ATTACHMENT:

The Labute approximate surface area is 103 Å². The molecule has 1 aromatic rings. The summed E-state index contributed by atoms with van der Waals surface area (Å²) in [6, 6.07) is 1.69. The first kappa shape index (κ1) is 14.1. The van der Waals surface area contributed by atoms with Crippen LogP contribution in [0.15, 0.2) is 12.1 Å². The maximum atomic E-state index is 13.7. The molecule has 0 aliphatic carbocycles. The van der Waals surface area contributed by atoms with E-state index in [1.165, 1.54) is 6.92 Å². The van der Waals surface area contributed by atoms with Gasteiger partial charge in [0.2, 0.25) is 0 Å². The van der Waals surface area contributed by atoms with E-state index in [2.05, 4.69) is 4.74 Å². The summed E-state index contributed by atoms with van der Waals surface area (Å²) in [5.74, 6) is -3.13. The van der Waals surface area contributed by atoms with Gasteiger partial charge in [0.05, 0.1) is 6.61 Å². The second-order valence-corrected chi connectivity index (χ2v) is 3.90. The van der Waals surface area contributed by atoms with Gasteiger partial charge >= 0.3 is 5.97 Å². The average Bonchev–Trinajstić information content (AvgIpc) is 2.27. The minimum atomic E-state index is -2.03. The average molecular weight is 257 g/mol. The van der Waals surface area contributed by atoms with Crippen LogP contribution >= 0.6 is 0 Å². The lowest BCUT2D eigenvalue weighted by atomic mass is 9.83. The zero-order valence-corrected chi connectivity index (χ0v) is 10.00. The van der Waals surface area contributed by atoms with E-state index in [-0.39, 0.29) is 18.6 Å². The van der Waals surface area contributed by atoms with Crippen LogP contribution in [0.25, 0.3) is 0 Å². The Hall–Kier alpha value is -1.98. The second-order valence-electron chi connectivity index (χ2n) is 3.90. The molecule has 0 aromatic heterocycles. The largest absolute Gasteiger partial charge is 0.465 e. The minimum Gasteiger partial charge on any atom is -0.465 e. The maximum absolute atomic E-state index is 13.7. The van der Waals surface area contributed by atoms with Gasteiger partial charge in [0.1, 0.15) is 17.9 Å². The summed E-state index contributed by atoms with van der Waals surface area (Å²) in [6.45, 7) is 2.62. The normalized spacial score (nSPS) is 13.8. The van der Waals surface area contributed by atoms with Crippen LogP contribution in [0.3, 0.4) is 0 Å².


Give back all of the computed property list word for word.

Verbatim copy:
The Labute approximate surface area is 103 Å². The molecule has 1 aromatic rings. The summed E-state index contributed by atoms with van der Waals surface area (Å²) in [6, 6.07) is 1.69. The first kappa shape index (κ1) is 14.1. The van der Waals surface area contributed by atoms with Crippen LogP contribution in [0.15, 0.2) is 12.1 Å². The maximum atomic E-state index is 13.7. The molecule has 0 aliphatic carbocycles. The van der Waals surface area contributed by atoms with E-state index in [1.165, 1.54) is 6.92 Å². The van der Waals surface area contributed by atoms with Gasteiger partial charge in [0.2, 0.25) is 0 Å². The van der Waals surface area contributed by atoms with E-state index in [2.05, 4.69) is 4.74 Å². The summed E-state index contributed by atoms with van der Waals surface area (Å²) in [5.74, 6) is -3.13. The van der Waals surface area contributed by atoms with Gasteiger partial charge in [0.05, 0.1) is 6.61 Å². The second-order valence-corrected chi connectivity index (χ2v) is 3.90. The van der Waals surface area contributed by atoms with Gasteiger partial charge >= 0.3 is 5.97 Å². The average Bonchev–Trinajstić information content (AvgIpc) is 2.27. The minimum atomic E-state index is -2.03. The average molecular weight is 257 g/mol. The van der Waals surface area contributed by atoms with Crippen LogP contribution >= 0.6 is 0 Å². The lowest BCUT2D eigenvalue weighted by atomic mass is 9.83. The zero-order valence-corrected chi connectivity index (χ0v) is 10.00. The van der Waals surface area contributed by atoms with E-state index in [-0.39, 0.29) is 18.6 Å². The van der Waals surface area contributed by atoms with Crippen LogP contribution in [0.25, 0.3) is 0 Å². The Hall–Kier alpha value is -1.98. The second-order valence-electron chi connectivity index (χ2n) is 3.90. The molecule has 0 aromatic heterocycles. The largest absolute Gasteiger partial charge is 0.465 e. The minimum Gasteiger partial charge on any atom is -0.465 e. The maximum absolute atomic E-state index is 13.7. The van der Waals surface area contributed by atoms with Gasteiger partial charge in [0.1, 0.15) is 17.9 Å². The summed E-state index contributed by atoms with van der Waals surface area (Å²) in [6.45, 7) is 2.62. The normalized spacial score (nSPS) is 13.8. The van der Waals surface area contributed by atoms with Crippen LogP contribution in [0.3, 0.4) is 0 Å².